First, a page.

Back at the cottage, some of the teenagers helped us unload the car and carry in the vast amount of food we’d bought (more help!). After eating lunch, we got ready to work. I gathered the four of us for a moment of thoughtfulness, as Anne and I had done before shopping.

“Let’s set our intention,” I said, “to have this cooking go really smoothly – to work easily and effortlessly together, to communicate well with each other, to share the tasks evenly, and to prepare a delicious meal for the Kessenich flock. And let’s have fun while we do it!”

Paul and Lawrence each added a few qualities to the intention – patience, humor, and to be timely with our goal for a 6:00 serving to the hungry family. We said thanks to the Universe/God/Spirit, did a “high-five,” shooed outdoors the kids who were filling water balloons at the kitchen sink, and started in.

Everything went well. Granted, several factors helped a lot: the gorgeous weather made the indoor cooking comfortable, we had two large grills to use, and a few extra people pitched in here and there and helped with the work load. We even had a few minutes mid-afternoon to regroup and strategize our timing (and I had time to drink my fortifying afternoon cup of tea). I felt the presence of Spirit helping us along, keeping things on an even keel. It was a blessed process.

Dinner was ready pretty close to the hour we’d targeted and we gathered in a circle (a very large circle) to say grace. We included both traditions by speaking out loud the familiar prayer the Kessenich family says at mealtimes with having a moment of silence in the Quakerly way. It was a lovely coming together before eating the meal that had been graced from its planning to manifestation.

After dinner, the cooking team felt satisfied. We’d done a good job, stayed even-tempered, and had some fun along the way. Ann commented afterwards that she would normally be exhausted after such an endeavor (I can identify with that!) but that she felt fine and wasn’t tired at all. Yay, Spirit!

Asking for blessing and grace during the whole process had helped us turn a potentially tension-fraught situation into one that was easeful and gracious. We’d worked hard, for sure, but the work hadn’t been effortful. By setting our intentions and asking for grace, we’d been conscious of the best ways to be (relaxed, focused, cooperative) and Spirit had helped us along the way.

Calling in help – grace, blessing, support – as we step into a situation really helps to head off problems. Of course, there are times when we can’t anticipate difficulties, and I certainly keep Spirit on “911” for those moments, too.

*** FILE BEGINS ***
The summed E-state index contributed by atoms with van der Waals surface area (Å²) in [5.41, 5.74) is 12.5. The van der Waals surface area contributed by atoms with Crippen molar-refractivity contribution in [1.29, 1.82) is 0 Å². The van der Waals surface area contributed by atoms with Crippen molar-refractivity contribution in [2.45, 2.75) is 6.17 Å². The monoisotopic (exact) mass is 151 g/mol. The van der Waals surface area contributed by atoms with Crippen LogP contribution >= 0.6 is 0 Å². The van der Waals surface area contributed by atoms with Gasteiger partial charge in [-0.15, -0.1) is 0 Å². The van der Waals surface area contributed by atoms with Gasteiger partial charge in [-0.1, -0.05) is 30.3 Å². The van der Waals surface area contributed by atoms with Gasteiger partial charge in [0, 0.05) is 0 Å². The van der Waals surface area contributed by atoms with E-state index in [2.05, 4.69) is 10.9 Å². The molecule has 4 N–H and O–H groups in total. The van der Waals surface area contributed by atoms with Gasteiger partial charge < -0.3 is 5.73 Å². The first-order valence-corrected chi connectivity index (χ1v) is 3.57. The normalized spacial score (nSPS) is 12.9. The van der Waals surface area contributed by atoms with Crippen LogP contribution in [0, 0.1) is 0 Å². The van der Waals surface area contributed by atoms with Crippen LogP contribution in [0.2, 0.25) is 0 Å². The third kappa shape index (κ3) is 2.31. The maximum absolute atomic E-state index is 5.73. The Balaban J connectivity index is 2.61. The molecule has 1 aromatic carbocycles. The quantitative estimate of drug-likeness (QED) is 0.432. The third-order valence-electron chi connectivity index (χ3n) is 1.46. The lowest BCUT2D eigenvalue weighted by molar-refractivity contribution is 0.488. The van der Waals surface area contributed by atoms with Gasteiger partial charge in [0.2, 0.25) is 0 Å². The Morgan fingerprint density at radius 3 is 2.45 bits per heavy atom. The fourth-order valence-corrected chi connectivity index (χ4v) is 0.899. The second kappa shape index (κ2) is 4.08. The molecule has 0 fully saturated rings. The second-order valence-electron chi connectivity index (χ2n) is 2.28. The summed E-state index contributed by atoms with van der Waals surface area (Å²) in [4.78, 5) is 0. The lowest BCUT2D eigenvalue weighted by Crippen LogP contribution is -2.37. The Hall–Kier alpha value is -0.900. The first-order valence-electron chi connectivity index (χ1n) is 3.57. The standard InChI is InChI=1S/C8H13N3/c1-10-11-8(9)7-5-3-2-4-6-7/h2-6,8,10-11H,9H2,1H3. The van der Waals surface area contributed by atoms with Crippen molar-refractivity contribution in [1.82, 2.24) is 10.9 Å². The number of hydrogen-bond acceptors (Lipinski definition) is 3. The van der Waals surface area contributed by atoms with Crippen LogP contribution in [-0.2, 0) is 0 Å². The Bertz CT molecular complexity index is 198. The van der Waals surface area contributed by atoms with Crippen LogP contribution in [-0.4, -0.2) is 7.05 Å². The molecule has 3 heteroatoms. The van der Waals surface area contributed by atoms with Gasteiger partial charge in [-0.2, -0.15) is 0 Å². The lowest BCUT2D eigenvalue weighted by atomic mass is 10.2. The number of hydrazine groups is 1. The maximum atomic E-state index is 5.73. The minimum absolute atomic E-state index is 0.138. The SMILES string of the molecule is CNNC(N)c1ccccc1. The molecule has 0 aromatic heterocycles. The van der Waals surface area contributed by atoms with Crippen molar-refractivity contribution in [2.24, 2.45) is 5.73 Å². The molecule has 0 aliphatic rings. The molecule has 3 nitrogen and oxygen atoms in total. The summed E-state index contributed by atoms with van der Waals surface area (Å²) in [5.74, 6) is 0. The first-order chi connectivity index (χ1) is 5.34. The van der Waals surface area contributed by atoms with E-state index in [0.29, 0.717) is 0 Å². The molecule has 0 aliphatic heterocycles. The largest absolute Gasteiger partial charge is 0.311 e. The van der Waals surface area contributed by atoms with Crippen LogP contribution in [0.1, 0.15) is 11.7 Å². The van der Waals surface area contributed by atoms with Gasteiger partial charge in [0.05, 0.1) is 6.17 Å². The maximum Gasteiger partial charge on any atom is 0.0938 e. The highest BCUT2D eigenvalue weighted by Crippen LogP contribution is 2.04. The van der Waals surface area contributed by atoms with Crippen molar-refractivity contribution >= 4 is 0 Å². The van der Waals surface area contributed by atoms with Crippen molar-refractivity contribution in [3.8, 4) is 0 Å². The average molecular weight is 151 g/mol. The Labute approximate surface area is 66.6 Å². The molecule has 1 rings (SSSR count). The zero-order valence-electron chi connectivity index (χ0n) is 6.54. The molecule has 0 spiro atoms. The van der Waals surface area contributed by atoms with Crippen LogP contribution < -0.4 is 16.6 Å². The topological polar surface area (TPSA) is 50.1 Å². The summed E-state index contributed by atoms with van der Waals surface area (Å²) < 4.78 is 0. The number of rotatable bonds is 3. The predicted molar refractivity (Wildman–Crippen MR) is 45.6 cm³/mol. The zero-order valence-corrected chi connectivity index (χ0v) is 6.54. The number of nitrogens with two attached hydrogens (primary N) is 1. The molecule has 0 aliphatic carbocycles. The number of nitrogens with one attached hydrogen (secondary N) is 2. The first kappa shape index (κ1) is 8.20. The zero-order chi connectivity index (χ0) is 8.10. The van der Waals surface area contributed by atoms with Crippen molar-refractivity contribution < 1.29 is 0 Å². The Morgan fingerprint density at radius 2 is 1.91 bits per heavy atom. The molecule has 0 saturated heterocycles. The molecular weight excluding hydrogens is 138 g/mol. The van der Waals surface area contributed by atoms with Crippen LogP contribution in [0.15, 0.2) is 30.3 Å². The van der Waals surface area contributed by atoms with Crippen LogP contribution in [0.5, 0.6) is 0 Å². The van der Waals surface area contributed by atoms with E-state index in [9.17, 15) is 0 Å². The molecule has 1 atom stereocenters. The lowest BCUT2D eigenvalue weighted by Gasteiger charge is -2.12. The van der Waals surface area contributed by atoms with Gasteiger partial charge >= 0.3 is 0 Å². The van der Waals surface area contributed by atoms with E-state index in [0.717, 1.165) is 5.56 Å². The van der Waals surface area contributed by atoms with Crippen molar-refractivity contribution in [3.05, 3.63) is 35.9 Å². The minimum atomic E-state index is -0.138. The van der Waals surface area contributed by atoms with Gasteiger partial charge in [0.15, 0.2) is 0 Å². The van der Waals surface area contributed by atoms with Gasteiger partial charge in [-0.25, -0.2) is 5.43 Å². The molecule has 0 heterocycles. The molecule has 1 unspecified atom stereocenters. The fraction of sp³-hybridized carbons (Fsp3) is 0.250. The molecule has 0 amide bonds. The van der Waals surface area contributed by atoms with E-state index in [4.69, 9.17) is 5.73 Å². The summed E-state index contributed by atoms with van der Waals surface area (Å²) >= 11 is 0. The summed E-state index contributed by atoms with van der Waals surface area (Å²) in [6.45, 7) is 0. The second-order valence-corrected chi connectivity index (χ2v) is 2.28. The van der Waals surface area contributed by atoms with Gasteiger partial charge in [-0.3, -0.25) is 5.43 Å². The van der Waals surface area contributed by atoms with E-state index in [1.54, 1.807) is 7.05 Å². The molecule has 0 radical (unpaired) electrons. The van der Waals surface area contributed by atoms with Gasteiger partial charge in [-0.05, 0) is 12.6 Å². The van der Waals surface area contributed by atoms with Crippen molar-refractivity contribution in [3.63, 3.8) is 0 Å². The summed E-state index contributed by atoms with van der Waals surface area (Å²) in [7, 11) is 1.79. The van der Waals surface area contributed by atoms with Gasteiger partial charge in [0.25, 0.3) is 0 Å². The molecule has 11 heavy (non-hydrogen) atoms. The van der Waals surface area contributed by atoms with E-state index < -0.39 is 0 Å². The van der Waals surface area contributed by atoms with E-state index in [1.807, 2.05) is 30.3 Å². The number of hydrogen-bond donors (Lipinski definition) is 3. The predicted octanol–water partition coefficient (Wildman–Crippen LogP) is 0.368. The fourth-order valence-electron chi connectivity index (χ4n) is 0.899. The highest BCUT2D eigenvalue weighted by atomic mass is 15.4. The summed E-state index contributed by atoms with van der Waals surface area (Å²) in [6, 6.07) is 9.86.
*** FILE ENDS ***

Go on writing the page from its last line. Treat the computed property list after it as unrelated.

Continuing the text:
But, when I know I’m up against something that is making me a little (or a lot) tense or anxious, getting help in each phase of the process is a powerful tool. Feeding the flock of forty-four was not a desperate situation, but it was a formidable challenge for me. Staying in touch with the powerful grace of the Divine made the task manageable and even pleasant.

And, boy, was I glad when it was someone else’s turn to cook on Tuesday!


  1. Beautiful blog entry, Janet. I like the idea of setting intention and plan to adopt it. One question, though: how come no potatoes? Don’t forget your roots 😉 Love you.

    • Spiral Energies says

      Thanks for your comment, Patricia. Ah, the lack of potatoes on the menu for our evening meal was because someone else made potatoes the night before!

  2. It tasted delicious!!! I needed this blog today more than I have time to explain! A wonderful piece of reflection. Thank you! : )

  3. kathleen mcleod says

    hello dear friend,
    i am so happy to hear your story. i could see how this could be a big disaster and piles of stress, but your choice to use your inner spirit guide you has
    been so well developed and used well. it not only served your team of four and the guests of 44 but it now has been a favorable memory of the summer
    visit at the kessenich’s in wisconson. wow, that is some big family!

    my 2 weeks taking in some extra care and cooking for dad while he was visiting pales compared to your amazing gathering. good to hear a successful
    visit. yea, i agree having the next days off was well deserved!

    • Thanks for your comment, Kathleen. Kudos on the extra work you were doing for your dad – that sounds like a loving task, but also probably had a little work involved. I’m sure you handled it with grace.